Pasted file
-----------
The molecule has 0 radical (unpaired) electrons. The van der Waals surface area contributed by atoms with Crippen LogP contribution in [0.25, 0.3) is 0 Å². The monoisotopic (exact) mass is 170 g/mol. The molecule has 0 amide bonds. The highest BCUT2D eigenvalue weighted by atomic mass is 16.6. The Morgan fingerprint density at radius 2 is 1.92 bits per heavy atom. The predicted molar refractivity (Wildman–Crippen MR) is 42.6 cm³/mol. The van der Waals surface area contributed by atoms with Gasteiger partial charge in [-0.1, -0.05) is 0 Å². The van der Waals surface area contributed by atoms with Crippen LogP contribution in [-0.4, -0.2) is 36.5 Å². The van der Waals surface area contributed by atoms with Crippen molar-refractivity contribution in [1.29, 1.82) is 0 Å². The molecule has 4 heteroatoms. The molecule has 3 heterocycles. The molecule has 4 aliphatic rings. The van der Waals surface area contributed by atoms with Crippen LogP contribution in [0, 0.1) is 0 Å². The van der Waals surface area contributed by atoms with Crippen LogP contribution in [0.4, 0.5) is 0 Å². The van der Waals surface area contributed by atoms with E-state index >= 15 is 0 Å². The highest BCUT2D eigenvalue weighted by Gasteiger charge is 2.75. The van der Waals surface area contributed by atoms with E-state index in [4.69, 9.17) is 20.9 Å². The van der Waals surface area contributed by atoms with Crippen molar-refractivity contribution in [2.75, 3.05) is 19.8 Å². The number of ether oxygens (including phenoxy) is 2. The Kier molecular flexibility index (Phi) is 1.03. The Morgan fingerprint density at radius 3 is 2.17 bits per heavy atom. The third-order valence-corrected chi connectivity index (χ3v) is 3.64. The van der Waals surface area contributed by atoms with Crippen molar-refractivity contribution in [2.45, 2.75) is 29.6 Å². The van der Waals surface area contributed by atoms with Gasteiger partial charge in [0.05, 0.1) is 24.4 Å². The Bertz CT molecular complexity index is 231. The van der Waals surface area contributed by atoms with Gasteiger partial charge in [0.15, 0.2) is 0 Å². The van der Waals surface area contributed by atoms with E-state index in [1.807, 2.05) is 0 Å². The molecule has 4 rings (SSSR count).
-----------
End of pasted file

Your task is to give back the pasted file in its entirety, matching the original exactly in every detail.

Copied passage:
The molecule has 0 radical (unpaired) electrons. The van der Waals surface area contributed by atoms with Crippen LogP contribution in [0.25, 0.3) is 0 Å². The monoisotopic (exact) mass is 170 g/mol. The molecule has 0 amide bonds. The highest BCUT2D eigenvalue weighted by atomic mass is 16.6. The Morgan fingerprint density at radius 2 is 1.92 bits per heavy atom. The predicted molar refractivity (Wildman–Crippen MR) is 42.6 cm³/mol. The van der Waals surface area contributed by atoms with Gasteiger partial charge in [-0.1, -0.05) is 0 Å². The van der Waals surface area contributed by atoms with Crippen LogP contribution in [-0.4, -0.2) is 36.5 Å². The van der Waals surface area contributed by atoms with Crippen molar-refractivity contribution in [1.29, 1.82) is 0 Å². The molecule has 4 heteroatoms. The molecule has 3 heterocycles. The molecule has 4 aliphatic rings. The van der Waals surface area contributed by atoms with Crippen LogP contribution in [0, 0.1) is 0 Å². The van der Waals surface area contributed by atoms with Crippen LogP contribution in [0.4, 0.5) is 0 Å². The van der Waals surface area contributed by atoms with E-state index >= 15 is 0 Å². The highest BCUT2D eigenvalue weighted by Gasteiger charge is 2.75. The van der Waals surface area contributed by atoms with E-state index in [4.69, 9.17) is 20.9 Å². The van der Waals surface area contributed by atoms with Crippen molar-refractivity contribution in [2.75, 3.05) is 19.8 Å². The number of ether oxygens (including phenoxy) is 2. The Kier molecular flexibility index (Phi) is 1.03. The Morgan fingerprint density at radius 3 is 2.17 bits per heavy atom. The third-order valence-corrected chi connectivity index (χ3v) is 3.64. The van der Waals surface area contributed by atoms with Crippen molar-refractivity contribution in [2.45, 2.75) is 29.6 Å². The van der Waals surface area contributed by atoms with Gasteiger partial charge in [0.05, 0.1) is 24.4 Å². The Bertz CT molecular complexity index is 231. The van der Waals surface area contributed by atoms with Gasteiger partial charge in [0.15, 0.2) is 0 Å². The van der Waals surface area contributed by atoms with E-state index in [1.807, 2.05) is 0 Å². The molecule has 4 rings (SSSR count).